Developing your brand can be a fun part of starting a new business. It’s artistic. It’s all about figuring out how to best express your business’s identity. But it also requires thoughtful deliberation. You want to create a brand that doesn’t just feel right but feels different. Something that is distinct from your competition and can easily be identified by your customers.
But with a market that is often so saturated, how do you breathe fresh air into it? Here are a few tips to create a brand that truly stands out.
What does your product or service have that no one else has? Maybe you offer lower prices than your competition for a more accessible, affordable brand. Maybe you cover a niche in the market that is typically neglected. Consider what makes you unique, and highlight that in your brand. Think about the type of audience who will most likely be drawn to those offerings. Build your brand around them.
You’re not ready to create a brand and begin marketing until you know who your audience is. You probably will not be able to create a brand that appeals to everyone, and that’s okay. Instead, focus on the audience that you can appeal to. Is your brand for expectant mothers? Young professionals? College students or retirees? What kind of interests does your audience tend to have? What issues are they facing?
Consider creating a target audience profile or a few target audience profiles if you’re reaching a few different demographics. This profile essentially creates a “character” that represents your target audience. It goes into where they are in their life and what problems they’re facing that your brand can help with.
No one likes to feel they’re being scammed, and customers are wary of brands that seem to lie to them. Instead of making big, bold claims that you know you can’t back up, focus on honing a sincere and authentic voice your audience can trust. Put a little of your own unique voice into your brand to help it feel more personable. It’s always better to focus on sincerity than to try to manipulate your audience.
The market is saturated in almost every industry. It can be hard to stand out, but it’s even harder if you use the same tired cliches that everyone else uses. For instance, a clean pane of glass for a cleaning brand or sweeping images of sandy beaches for a travel brand. There is a reason that these images became popular in certain industries. You don’t have to avoid the tropes completely. However, if you’re going to use a cliche in your industry, try to put your own spin on it. Do something that surprises your audience and your brand will be that much stronger for it.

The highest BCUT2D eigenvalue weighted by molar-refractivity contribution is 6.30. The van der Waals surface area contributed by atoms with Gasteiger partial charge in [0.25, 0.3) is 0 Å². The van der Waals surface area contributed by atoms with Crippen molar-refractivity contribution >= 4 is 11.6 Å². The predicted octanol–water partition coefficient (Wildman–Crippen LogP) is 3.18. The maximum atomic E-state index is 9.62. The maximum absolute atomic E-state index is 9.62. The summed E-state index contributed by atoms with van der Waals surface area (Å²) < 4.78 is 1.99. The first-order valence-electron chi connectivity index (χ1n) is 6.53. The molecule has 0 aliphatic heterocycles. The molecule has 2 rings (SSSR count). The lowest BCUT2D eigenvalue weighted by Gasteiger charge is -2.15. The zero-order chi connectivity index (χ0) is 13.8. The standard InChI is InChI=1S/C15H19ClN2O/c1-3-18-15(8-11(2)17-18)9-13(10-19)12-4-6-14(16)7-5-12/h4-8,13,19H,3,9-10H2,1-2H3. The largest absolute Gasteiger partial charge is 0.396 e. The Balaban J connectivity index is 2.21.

You know how in math class as a kid, logic puzzles and story questions were always much more enjoyable than simple numbers and equations? Audiences of all shapes and sizes love a narrative. We connect with stories and find them relatable. Thus, when your brand tells a good story, you’re more likely to garner positive attention.
Create an “about us” page that shows your story in starting this business: not a sales pitch, just the narrative of why you created the brand and why you think it’s necessary. Better yet, tell your audience’s story. In your marketing — especially content marketing — paint a picture of what your audience looks like in their daily life without your brand. Set the conflict and the problem they might be facing, and take them on a journey as they discover your product and solve that problem.
You want to give your customers something new, something they haven’t seen before. But that doesn’t mean that every piece of marketing you come out with should be wildly different than the rest. It needs to be recognizable as your own, which means there should be common threads running throughout. Maybe that’s certain colors or imagery that you always use. Maybe it’s a slogan or a particular tone of voice.
For instance, you don’t want to use a formal, professional tone in your blog writing or your ads only to have a laid-back, “fun” social media voice. On the other hand, if you present a fun, easygoing brand, don’t use stuffy language and stiff distance in your messaging. Pick a voice, pick some themes, and pick your overall brand values. Then, stick with them going forward.